fetal heart rate

Also found in: Acronyms.

fe·tal heart rate (FHR),

in the fetus, the number of heartbeats per minute, normally 120-160.

fetal heart rate (FHR)

the number of heartbeats in the fetus that occur in a given unit of time. The FHR varies in cycles of fetal rest and activity and is affected by many factors, including maternal fever, uterine contractions, maternal-fetal hypotension, and many drugs. The normal FHR is between 110 beats/min and 160 beats/min. In labor the FHR is monitored with a fetoscope, an electronic fetal monitor for detecting abnormal alterations in the heart rate, especially recurrent decelerations that continue past the end of uterine contractions.

fetal heart rate

Obstetrics A rate which, in the non-stressed fetus, reflects cardioaccelerator and cardiodecelerator reflexes; analysis of the FHR requires evaluation of a baseline FHR between uterine contractions or periodic changes in the FHR and non-periodic, short-term fluctuations in the FHR. See Deceleration.

fe·tal heart rate

(FHR) (fē'tăl hahrt rāt)
In the fetus, the number of heartbeats per minute, normally 120-160.
References in periodicals archive ?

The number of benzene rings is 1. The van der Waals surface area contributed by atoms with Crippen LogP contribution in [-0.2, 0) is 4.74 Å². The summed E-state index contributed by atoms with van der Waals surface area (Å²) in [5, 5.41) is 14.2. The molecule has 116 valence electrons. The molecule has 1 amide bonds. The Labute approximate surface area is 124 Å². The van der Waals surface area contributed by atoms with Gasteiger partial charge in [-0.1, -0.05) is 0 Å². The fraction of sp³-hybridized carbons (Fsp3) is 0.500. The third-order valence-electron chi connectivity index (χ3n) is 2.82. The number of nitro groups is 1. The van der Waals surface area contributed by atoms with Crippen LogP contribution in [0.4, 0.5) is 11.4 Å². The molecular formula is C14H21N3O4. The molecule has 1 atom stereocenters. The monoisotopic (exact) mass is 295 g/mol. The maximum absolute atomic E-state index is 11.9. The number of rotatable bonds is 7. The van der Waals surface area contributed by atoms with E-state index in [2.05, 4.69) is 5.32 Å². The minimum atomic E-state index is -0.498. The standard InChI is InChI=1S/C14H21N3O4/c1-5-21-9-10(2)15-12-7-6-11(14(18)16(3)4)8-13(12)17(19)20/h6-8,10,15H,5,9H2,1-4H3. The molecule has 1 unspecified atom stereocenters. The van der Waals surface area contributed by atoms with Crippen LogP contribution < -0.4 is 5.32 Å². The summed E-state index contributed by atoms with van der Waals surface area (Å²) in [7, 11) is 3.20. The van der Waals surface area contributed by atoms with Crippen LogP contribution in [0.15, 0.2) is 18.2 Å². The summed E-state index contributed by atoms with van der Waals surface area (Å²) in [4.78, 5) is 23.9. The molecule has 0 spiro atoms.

The app enables you to record and monitor the baby's fetal heart rate from the comfort of your mobile phone.
The application allows the instructor to manipulate the fetal heart rate and uterine contraction tracings dynamically during the simulation educational experience.
Abnormal fetal heart rate tracing patterns during the first stage of labor: effect on perinatal outcome.
The inclusion criteria were: singleton pregnancy at 36-42 weeks, normal fetal heart rate pattern and cephalic presentation.
During conventional fetal monitoring, physicians can often experience confusion between the fetal heart rate and maternal pulse, which can threaten the life of the baby if it goes unnoticed," said Roger Freeman, MD, professor of Obstetrics and Gynecology, University of California at Irvine School of Medicine, Long Beach Memorial Medical Center, Children's Hospital.
There have been a handful of small studies conducted in the past that looked at the effectiveness of fetal heart rate monitors, but none of them were large enough to be conclusive.
Search terms used were: intermittent auscultation, fetal heart rate monitoring, fetal surveillance, intrapartum care, and these were not limited by publication date.
The Freeplay Fetal Heart Rate Monitor, a human-powered device that monitors an unborn child's heart rate during labour, was the recipient recently of a 2009 Index Award in Copenhagen, Denmark.
The present study aims to assess the effect of electromagnetic waves of mobile phones on the fetal heart rate as well as fetal perfusion using the CTG monitoring and Doppler ultrasound evaluation.
The hospital where I was teaching seemed excited at the possibility of a new device that, along with a stable or reassuring fetal heart rate tracing, would indicate the stability of fetal oxygenation during the later stage of labor.